Kimball first noted that through his current short-term appointment on the board, he’s had the opportunity to see firsthand the planners’ role in the process and felt they could do more.
“I think it’s a shame that the Planning Board is cut out of the process,” he said. “Our town planner does an excellent technical reviewÖbut it would be great to participate in the process and with a lot of waivers requested, it would be great to weigh in heavily on which ones shouldn’t be granted or make recommendations. We’re not at the table.”
Wadsworth added that applicants “choose to provide” very little information for the planners to review and as a result, it is extremely difficult to react in any meaningful way.
Molla felt that the board should take a proactive view on 40Bs and fight to get more information while working with other town boards on the developments.
The three panelists were also asked their opinion on the potential purchase of the O’Neil Farm and the town’s status in obtaining open space.
Molla said that he was not familiar with the specifics of the O’Neil farm preservation, but said that there is an “obligation and duty not just for present Duxbury citizens to preserve space like thisÖbut for [the future].”
Kimball relived how he stumbled upon the O’Neil farm after moving to town and that he was in favor of its purchase as well as similar properties as they preserve the town’s “sense of place.”
As a member of the Community Preservation Committee, Wadsworth was well aware of the O’Neil project and said that it will provide not only Duxbury but the area with an an extraordinary opportunity to maintain a working farm.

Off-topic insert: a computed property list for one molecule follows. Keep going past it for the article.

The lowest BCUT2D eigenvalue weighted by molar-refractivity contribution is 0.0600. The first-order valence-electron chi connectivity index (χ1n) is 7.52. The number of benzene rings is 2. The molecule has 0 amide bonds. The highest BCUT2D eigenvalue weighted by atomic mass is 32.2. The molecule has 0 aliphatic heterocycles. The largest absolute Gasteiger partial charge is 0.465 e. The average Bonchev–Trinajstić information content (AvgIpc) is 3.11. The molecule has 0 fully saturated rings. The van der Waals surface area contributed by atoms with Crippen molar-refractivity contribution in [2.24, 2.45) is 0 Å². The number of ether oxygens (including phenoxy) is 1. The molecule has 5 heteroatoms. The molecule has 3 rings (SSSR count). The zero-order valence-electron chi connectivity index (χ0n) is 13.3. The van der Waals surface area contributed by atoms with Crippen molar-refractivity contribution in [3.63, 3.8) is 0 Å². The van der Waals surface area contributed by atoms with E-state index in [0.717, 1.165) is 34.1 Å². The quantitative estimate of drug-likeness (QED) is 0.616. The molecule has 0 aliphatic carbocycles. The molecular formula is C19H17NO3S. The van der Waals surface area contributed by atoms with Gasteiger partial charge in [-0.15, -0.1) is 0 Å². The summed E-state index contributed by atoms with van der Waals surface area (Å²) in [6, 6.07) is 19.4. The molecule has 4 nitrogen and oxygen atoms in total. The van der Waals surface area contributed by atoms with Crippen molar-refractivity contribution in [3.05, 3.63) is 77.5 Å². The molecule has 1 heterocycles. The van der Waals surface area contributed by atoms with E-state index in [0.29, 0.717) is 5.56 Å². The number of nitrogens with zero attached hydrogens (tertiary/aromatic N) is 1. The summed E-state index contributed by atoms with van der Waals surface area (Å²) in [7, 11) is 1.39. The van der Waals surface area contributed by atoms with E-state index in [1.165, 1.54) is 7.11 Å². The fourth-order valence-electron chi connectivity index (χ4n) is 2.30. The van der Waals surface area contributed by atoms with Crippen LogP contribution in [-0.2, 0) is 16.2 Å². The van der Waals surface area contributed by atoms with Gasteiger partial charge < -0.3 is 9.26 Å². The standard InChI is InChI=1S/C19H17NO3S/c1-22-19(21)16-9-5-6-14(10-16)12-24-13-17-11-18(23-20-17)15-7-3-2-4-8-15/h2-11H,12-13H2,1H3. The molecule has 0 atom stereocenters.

He also added his belief that the easiest way to hold down the tax rate is to purchase open space.
“Open space doesn’t go to school,” said Wadsworth. “Open space catches on fire, but it’s not a big deal. It doesn’t get caught by police, race down the roads and it doesn’t argue with its parents, it just sits there. It’s an extraordinary asset.”
Voters got to hear from three of the four candidates for library trustees Wednesday night, who all pledged their desire to help the town’s library survive in difficult fiscal times.
In addition to incumbents Theodore Flynn and Nancy Delano, Union Street’s Arthur Evans was also present for the event. Franklin Street’s Nancy Rose Noble was not able to attend the forum due to illness.
Asked about the importance of maintaining certification for the library, a topic hotly debated at Town Meeting, all three candidates stressed that this was vital for the library’s operation. Flynn detailed how the library would lose its membership in the Old Colony Library Network and could lose the ability to receive state and federal grants. Evans added that there is a “certain embarrassment for a town like Duxbury not to have its library certified” by the state.